A woman officiated. She read some, spoke some, had family members come up to talk (Bobbie’s son, daughter and husband) as well as other friends who knew her for years. There were lots of tears, laughter and fond memories shared. As that portion ended the food and beverages started. We ate and talked, discussed Sasquan with other staff members, encouraged others to join and volunteer, then decided to leave as darkness fell and the air chilled. We returned to our hotel in thought. mermorial service, yard

When we left Seattle the next day we decided to drive down the Pacific Coast using US101 instead of inland using I-5. It would take longer, but be more scenic. My wife didn’t feel well enough to drive long distances each day, so I kept it to about 6 hours instead of the 12 coming up. She is a fan especially of the Oregon coast, and with Bobbie’s passing we wanted to enjoy the drive in her memory. So we took 5 days to get home before life returned to normal.

Neither of us shall forget Bobbie. We’ve been friends for years. I’ve worked for her and she’s worked for me on conventions. Now we work even harder in her honor to make Sasquan all she had hoped it would be and perhaps better. She only had two weeks to enjoy winning the hard-fought Worldcon bid for 2015, but they were of great joy from what I heard. I still remember her presentation in San Antonio at LoneStarCon 3 (Worldcon 2013) when she and the team introduced the Guests, the Facilities, and our plans for the event. She was in her element. She was in the spotlight. She was home. Pete and Jerry

Mike Willmoth
Vice-Chair, Back-of-House Divisions
Sasquan (Worldcon 2015, Spokane, WA)
www.sasquan.org

Ann C. Crispin, 1950-2013

Ann C. Crispin, novelist, passed away on September 6, 2013 after a battle with cancer. She was the author of 23 novels, including the Starbridge series and many well-regarded media tie-ins.

Crispin served as Vice-President of the Science Fiction Writers of America in the 1990s. With Victoria Strauss, she helped found Writer Beware, an important resource helping writers avoid fraud and exploitation from vanity press, unqualified “agents”, and others who would take advantage of the hopes of aspiring writers. She has also taught writing workshops at Towson University and Anne Arundel College, and was writing teacher in residence at DragonCon from 2005 to 2011.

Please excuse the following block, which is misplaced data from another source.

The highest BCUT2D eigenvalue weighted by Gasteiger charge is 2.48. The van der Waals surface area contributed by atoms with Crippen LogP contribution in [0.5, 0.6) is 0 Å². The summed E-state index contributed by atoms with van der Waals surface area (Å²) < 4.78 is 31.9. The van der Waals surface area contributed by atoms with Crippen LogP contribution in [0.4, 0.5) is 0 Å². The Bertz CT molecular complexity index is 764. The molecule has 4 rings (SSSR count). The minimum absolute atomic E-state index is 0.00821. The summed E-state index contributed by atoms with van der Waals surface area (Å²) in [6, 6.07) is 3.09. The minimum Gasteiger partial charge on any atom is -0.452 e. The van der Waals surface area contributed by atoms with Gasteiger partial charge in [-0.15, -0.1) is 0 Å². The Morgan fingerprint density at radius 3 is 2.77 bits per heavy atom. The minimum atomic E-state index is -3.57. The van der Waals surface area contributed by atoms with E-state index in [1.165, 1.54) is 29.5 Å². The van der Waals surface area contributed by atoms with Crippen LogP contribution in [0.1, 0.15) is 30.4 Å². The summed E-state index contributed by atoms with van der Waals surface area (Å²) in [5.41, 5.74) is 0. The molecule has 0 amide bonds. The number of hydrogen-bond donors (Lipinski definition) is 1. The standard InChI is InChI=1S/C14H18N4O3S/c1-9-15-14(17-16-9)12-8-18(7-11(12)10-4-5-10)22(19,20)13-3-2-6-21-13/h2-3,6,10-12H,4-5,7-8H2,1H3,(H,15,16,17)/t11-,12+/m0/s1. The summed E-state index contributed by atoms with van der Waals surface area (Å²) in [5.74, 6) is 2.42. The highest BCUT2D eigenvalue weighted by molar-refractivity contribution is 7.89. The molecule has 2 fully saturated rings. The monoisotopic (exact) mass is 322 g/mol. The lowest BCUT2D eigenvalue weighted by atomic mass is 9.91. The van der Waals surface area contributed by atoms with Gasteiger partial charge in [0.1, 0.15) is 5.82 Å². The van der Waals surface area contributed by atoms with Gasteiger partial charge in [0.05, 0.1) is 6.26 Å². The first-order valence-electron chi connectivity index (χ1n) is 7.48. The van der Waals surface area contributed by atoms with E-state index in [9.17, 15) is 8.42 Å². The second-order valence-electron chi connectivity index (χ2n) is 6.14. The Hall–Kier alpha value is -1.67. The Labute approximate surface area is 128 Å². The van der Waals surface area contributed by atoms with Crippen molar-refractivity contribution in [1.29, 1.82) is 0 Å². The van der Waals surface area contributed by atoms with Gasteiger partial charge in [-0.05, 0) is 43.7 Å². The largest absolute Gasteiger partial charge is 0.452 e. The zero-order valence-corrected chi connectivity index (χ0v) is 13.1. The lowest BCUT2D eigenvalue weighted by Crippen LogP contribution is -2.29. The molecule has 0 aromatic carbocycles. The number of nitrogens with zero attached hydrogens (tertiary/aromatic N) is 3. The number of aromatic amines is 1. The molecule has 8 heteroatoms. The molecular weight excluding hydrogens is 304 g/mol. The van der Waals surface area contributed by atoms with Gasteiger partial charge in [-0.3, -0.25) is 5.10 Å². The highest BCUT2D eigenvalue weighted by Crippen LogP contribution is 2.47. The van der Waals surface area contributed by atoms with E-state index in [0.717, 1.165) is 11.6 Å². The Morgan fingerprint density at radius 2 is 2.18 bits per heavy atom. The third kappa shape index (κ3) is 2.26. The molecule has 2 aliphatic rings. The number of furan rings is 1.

In 2013, Crispin was recognized as a Grand Master by the International Association of Media Tie-In Writers. Her tie-in works include the Han Solo series for in the Star Wars universe, several Star Trek novels, most notably Yesterday’s Son, and books in the settings of V, Alien Resurrection, and a prequel to Pirates of the Caribbean.

Frederik Pohl, 1919-2013

The death of Frederik Pohl was reported by his granddaughter, Emily Pohl-Weary, on September 2.

Pohl had been active in the science fiction community as an author, editor, blogger, and fan for more than 75 years, following his first publication “Elegy to a Dead Satellite: Luna” in 1937. His novel Gateway won the Hugo and Nebula awards, and he was won other Hugo, Nebula, and other literary awards, including induction in to the Science Fiction Hall of Fame; he was named Grand Master by the Science Fiction Writers of America back in 1993. His blog “The Way the Future Blogs” won him a Hugo as Best Fan Writer in 2010, and his last blog post appeared on September 2, a couple hours before the announcement of his death. Pohl wrote dozens of novels during his lifetime, and also collaborated with Cyril M. Kornbluth, Jack Williamson, Lester Del Rey, Thomas T. Thomas, and Arthur C. Clarke. His career as an editor include Astonishing Stories and Super Science Fiction in the ’40s, later Galaxy Science Fiction, Worlds of If which won a Hugo award for Best Professional Magazine, and Worlds of Tomorrow, and then as acquisition editor for Bantam Books. Pohl was a regular participant in conventions, sharing his time and attention with fans and writers. He was a regular at conventions in the Chicago area in recent years.

Obituaries for Pohl at tor.com and io9.com. Also see Pohl’s website and blog.